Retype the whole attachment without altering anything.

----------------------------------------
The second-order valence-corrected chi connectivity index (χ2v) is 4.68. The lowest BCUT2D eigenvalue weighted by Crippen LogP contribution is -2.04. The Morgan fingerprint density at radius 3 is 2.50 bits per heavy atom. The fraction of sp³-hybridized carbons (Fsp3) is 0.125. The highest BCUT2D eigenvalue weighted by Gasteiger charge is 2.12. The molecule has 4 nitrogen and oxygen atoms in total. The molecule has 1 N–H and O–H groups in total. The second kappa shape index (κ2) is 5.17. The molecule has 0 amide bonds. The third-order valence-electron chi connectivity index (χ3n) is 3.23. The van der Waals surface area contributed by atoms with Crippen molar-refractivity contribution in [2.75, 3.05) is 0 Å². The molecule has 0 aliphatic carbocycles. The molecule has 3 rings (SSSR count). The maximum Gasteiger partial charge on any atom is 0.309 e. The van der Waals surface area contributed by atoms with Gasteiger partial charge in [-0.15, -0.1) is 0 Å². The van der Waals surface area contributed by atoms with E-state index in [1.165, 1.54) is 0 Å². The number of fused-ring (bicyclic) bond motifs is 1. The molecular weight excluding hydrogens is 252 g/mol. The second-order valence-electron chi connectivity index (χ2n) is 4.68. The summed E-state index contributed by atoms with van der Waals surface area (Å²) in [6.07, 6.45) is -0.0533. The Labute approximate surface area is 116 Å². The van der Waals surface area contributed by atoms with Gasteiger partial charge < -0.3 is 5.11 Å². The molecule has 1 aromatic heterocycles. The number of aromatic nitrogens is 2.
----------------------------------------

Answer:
The second-order valence-corrected chi connectivity index (χ2v) is 4.68. The lowest BCUT2D eigenvalue weighted by Crippen LogP contribution is -2.04. The Morgan fingerprint density at radius 3 is 2.50 bits per heavy atom. The fraction of sp³-hybridized carbons (Fsp3) is 0.125. The highest BCUT2D eigenvalue weighted by Gasteiger charge is 2.12. The molecule has 4 nitrogen and oxygen atoms in total. The molecule has 1 N–H and O–H groups in total. The second kappa shape index (κ2) is 5.17. The molecule has 0 amide bonds. The third-order valence-electron chi connectivity index (χ3n) is 3.23. The van der Waals surface area contributed by atoms with Crippen molar-refractivity contribution in [2.75, 3.05) is 0 Å². The molecule has 0 aliphatic carbocycles. The molecule has 3 rings (SSSR count). The maximum Gasteiger partial charge on any atom is 0.309 e. The van der Waals surface area contributed by atoms with Gasteiger partial charge in [-0.15, -0.1) is 0 Å². The van der Waals surface area contributed by atoms with E-state index in [1.165, 1.54) is 0 Å². The number of fused-ring (bicyclic) bond motifs is 1. The molecular weight excluding hydrogens is 252 g/mol. The second-order valence-electron chi connectivity index (χ2n) is 4.68. The summed E-state index contributed by atoms with van der Waals surface area (Å²) in [6.07, 6.45) is -0.0533. The Labute approximate surface area is 116 Å². The van der Waals surface area contributed by atoms with Gasteiger partial charge < -0.3 is 5.11 Å². The molecule has 1 aromatic heterocycles. The number of aromatic nitrogens is 2.